Most often when we consider the Incident Command System (ICS), we think of boxes in an organization chart, forms to be completed, and specific processes to be followed. True, these are, in essence, aspects of ICS, but they alone will not pave the way to success. What we must remember is that ICS is conducted by people.
Typically the most difficult aspect of a complex incident is the transition from what we normally do and how we normally respond to elevating our response to a more appropriate level given the scope of the incident. The groundwork for this transition lies in our initial response, which many experienced responders know can set the tone for the entire operation. This initial response is based largely on the decisions we make with the information we have. While there are policies, plans, procedures, play books, checklists, and myriad training that help to inform us, it all comes down to the human factor. People make decisions based upon the stimuli they are presented with and their own experiences.
Chief Cynthia Renaud in her paper The Missing Piece of NIMS: Teaching Incident Commanders How to Function in the Edge of Chaos discusses approaches to initial response as an oft forgotten aspect of how we teach ICS. While we know that responders conduct initial responses all the time, there is a significant difference in scope between a routine incident and a complex incident. This difference in scope requires a different and more open mindset. While our size up actions may generally be the same, we need to think bigger and this kind of thinking is difficult to train.
The implementation of the ‘bigger’ (i.e. beyond what is routinely used) aspects of ICS is also a challenging mindset for responders. These aspects of ICS, such as the initial delegation of other organizational aspects and the need for a written Incident Action Plan, do not come easily when they are not practiced. The fact of the matter is that the implementation of ICS requires a conscious, deliberate decision accompanied by people with knowledge and skilled intent to guide its expansion suitable to the incident at hand. It also requires a bigger picture mindset recognizing the need to expand the management of the response proportionate to the complexity of the incident and the resources required to address it. When is it needed? How do we do it?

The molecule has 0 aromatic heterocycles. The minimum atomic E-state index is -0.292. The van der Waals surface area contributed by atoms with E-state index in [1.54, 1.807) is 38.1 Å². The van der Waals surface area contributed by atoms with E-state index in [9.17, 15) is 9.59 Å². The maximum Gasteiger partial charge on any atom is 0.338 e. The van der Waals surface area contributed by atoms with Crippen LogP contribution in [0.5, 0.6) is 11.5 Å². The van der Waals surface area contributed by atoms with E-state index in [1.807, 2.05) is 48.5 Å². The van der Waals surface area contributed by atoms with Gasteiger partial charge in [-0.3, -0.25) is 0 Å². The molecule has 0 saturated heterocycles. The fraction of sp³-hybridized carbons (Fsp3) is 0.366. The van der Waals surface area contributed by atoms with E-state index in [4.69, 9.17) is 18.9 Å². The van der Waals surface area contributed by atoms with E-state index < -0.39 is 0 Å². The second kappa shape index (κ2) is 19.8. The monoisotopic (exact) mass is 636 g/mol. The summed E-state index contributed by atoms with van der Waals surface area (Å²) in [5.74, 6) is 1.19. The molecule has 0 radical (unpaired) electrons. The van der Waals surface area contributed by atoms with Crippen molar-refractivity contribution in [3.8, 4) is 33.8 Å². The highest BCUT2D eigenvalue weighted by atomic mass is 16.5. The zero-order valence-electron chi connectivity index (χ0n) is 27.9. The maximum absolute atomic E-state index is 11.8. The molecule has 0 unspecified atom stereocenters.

One problem is that most of the people we count on to manage these initial responses are trained to manage tactics, not large incidents. They excel at managing a handful of resources in a rapid deployment and resolving an incident quickly. This is exactly what they are needed for and they do it well. Chief Renaud indicates a need to train these first level supervisors to recognize complex incidents for what they are and give them the tools (and authority) to implement broader measures, including an expanded implementation of ICS.
I’m a firm believer in ICS, but I know that people have to drive it. It’s not something we can put on autopilot and expect it to bring us to our destination. It has to be consciously and deliberately implemented. When people criticize ICS, I often find that their criticism is due to false expectations and inappropriate implementation. With that, I firmly believe we need to do a better job at training to address these issues and help responders better understand the system and demystify its use.
How do we make our training better for the average (non Incident Management Team) responder? How do we help bridge this gap between the routine and the complex?
© 2015 – Timothy Riecker
Emergency Preparedness Solutions, LLC